Organizing Solutions for People with ADHD

“A man is rich in proportion to the number of things he can afford to let alone.”

Henry David Thoreau

In organizing for ADD I always make efficiency –least number of steps, least amount of effort- take precedence in all of my organizing strategies. I reject beauty, preparedness and even frugality in order to create an efficient maintainable home and home office. Here are some examples where efficiency has been placed before other values in order to create a quick and easy-to-maintain system.

Beauty sacrificed to efficiency:
Tall kitchen sized garbage bins instead of small decorative waste baskets in the bathrooms and bedrooms make it easier to throw out shoe boxes and other packaging (bedroom), and feminine hygiene products and large shampoo bottles (bathroom), and of course don’t need to be emptied as often.

On the other hand, won’t your home be more beautiful if the garbage is in a garbage can?

Don’t be prepared, be resourceful:
Throw all of that paid bill paperwork you probably won’t need into the large milk crate sized paper recycling basket you should keep near your desk. Don’t empty this office recycling basket until it fills. If you use it only for office paperwork, it will take a year or two to fill. On the off chance that you really do get curious regarding last January’s electric bill, you can either find it, filed chronologically, in the recycle bin, or resourcefully procure another copy with one phone call to the electric company.

Besides, overall won’t you be better prepared if the papers in your home are so limited that they become manageable?

Weighting frugality in the efficiency equation: 
Consider selling your lawn mower and hiring a lawn service. True, it will be one more bill to pay, but that bill might represent one minute of your time and a negligible fraction of your seasonal budget, while mowing the lawn could cost you hours every week, garage space (the lawn mower must live somewhere), and of course further time and money for machine maintenance.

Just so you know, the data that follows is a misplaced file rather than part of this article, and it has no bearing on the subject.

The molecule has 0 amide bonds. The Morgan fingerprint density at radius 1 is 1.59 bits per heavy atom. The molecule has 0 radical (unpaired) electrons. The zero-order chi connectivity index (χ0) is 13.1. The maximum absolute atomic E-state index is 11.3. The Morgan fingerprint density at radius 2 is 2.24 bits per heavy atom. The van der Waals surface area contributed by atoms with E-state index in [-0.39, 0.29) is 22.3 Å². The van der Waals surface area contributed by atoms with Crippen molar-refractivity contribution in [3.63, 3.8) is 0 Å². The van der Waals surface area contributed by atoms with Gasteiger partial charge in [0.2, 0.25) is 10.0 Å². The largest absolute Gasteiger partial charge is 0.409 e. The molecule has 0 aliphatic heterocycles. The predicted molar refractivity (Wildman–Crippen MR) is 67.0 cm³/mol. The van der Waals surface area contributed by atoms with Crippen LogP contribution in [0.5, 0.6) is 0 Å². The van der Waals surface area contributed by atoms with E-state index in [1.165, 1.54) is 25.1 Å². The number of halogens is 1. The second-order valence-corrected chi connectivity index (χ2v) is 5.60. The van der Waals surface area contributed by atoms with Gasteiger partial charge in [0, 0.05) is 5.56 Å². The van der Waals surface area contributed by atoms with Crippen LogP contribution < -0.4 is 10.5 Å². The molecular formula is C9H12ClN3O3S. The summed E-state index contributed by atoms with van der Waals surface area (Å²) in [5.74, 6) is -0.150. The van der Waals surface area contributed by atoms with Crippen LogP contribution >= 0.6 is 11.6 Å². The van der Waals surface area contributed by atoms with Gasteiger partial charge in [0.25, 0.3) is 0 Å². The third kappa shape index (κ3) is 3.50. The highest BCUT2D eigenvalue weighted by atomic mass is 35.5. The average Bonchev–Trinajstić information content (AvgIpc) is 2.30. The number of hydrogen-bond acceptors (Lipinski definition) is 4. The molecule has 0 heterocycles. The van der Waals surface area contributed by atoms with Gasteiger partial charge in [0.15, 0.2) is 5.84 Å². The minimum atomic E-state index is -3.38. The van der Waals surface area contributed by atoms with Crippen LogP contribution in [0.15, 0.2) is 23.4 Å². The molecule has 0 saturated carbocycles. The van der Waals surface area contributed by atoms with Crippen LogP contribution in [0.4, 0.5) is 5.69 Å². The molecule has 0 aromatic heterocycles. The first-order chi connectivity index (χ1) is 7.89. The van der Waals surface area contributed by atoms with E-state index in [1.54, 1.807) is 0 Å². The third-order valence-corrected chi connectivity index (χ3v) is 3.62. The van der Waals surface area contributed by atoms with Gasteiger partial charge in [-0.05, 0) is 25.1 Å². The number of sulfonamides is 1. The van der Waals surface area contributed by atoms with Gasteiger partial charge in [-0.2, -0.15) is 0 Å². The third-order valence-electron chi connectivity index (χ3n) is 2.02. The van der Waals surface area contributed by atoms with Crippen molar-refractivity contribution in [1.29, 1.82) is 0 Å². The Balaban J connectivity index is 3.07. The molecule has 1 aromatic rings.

Is it possible that when the equation includes, time, space, and stress, then frugality is just too expensive?

If it’s efficient, you’ll finish it

 
Those with ADHD have a particularly difficult time with finishing tasks, so in organzing for ADHD I make finishing the easiest, most efficient part of the job. The bureau on the left requires opening a door and a drawer before clothes can be put away, and because it is so much work to get access, one  naturally sorts the laundry into ‘like’ piles on the bed first  –no wonder  clean laundry ends up half done in crumpled heaps about the bedroom! The closet system on the right allows those with ADHD to wing their clothing from the laundry basket into the appropriate open bin in one motion –no sorting, minimal or no folding, and no opening of doors or drawers.  Is it pretty? No,  but it sure is nicer than spending your life dodging piles of unsorted laundry.